Adding Adcetris (brentuximab vedotin) to standard chemotherapy significantly lengthens the time it takes for Hodgkin’s lymphoma to progress, or for a patient to die, according to an updated of Phase 3 clinical trial results.
The latest findings of the ongoing ECHELON-1 trial (NCT01712490) apply to newly diagnosed advanced classical Hodgkin’s.
Researchers conducted the study under a Special Protocol Assessment agreement with the U.S. Food and Drug Administration that is aimed at accelerating the agency’s approval. The European Medicines Agency offered scientific advice on the process, Takeda and Seattle Genetics added.
“We are excited about the positive result, which shows a statistically significant improvement in the primary” modified trial objective of increasing the time before a patient’s disease progresses, Dr. Dirk Huebner, head of Takeda’s Oncology Therapeutic Area Unit, said in a press release. “The results of this trial signify an important step forward in the development of Adcetris and have the potential to change the treatment approach of frontline advanced Hodgkin lymphoma.”
Adcetris is a drug-conjugated antibody. It works by having a toxic compound bind to an antibody that targets a cancer protein, in this case the CD30 receptor. When the drug binds to the CD30 protein in cancer cells, the toxic payload is delivered specifically to these cells, leaving healthy cells unharmed.
So far, regulators have approved Adcetris only as a consolidation treatment for stem cell transplants that doctors perform in Hodgkin’s patients at high risk of their disease relapsing or progressing. A consolidation therapy makes a transplant go better.
ECHELON-1 is now assessing the safety and effectiveness of using Adcetris as a first-line treatment in combination with a standard of care chemotherapy — either Adriamycin, vinblastine, dacarbazine, or AVD. The controls in the study are receiving chemotherapy alone.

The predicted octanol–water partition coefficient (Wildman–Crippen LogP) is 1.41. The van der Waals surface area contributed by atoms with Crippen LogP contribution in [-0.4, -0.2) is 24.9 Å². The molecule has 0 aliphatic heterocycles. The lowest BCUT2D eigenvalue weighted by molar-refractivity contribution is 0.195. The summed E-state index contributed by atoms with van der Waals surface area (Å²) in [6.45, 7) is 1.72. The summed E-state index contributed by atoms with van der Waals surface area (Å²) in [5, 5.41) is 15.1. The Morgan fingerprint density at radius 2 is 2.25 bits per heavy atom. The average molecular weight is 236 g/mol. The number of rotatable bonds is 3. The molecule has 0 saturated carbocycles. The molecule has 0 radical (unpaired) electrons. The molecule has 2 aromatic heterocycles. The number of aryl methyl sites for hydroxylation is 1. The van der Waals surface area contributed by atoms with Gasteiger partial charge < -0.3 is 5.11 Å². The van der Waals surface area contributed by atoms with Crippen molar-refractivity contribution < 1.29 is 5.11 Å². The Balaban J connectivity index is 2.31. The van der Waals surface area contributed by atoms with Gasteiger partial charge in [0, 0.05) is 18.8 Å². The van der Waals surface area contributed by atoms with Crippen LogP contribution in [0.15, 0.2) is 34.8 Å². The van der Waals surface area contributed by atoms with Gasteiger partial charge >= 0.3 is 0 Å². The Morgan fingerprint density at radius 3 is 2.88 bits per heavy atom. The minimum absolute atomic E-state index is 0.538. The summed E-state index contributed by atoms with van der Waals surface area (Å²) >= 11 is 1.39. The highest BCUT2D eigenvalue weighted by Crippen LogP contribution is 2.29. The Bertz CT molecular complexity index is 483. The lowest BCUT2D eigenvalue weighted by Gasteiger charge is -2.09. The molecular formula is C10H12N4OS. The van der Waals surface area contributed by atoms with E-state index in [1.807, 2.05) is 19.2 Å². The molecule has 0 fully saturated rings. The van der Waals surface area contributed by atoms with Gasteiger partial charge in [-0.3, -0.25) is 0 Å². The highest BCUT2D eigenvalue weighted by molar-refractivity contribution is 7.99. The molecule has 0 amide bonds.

The study is being conducted at research centers in North America, Europe, South America, Australia, Asia, and Africa. The 1,334 patients who were enrolled had Stage 3 or 4 classical Hodgkin’s lymphoma and had yet to receive chemotherapy or radiation.
Two years after they were treated, 82 percent of those who received Adcetris and standard of care chemotherapy were alive and disease free, compared with 77 percent in the control arm. This significant improvement in disease-progression-free survival met the study’s primary objective.
Preliminary results of the combo’s impact on patients’ overall survival, a secondary objective of the study, also look good, researchers said. The team is continuing to assess secondary objectives, however.
The safety of the Adcetris and AVD combo is in line with the safety profiles of the two components individually, researchers said.
“The outcome of the Phase 3 ECHELON-1 trial represents a significant milestone for the Hodgkin lymphoma community,” said Dr. Clay Siegall, president and chief executive officer of Seattle Genetics. “Seattle Genetics’ goal is to establish Adcetris as the foundation of care for CD30-expressing lymphomas, including Hodgkin lymphoma. Notably, this is the first clinical trial in frontline advanced Hodgkin lymphoma to show superior efficacy of a regimen that eliminates [the chemotherapy] bleomycin.”
Takeda and Seattle Genetics said the trial results should support a request that regulators approve Adcetris as a first-line of therapy for advanced Hodgkin’s lymphoma.
The companies hope to present the results at the American Society of Hematology annual meeting in Atlanta, Dec. 9-12.
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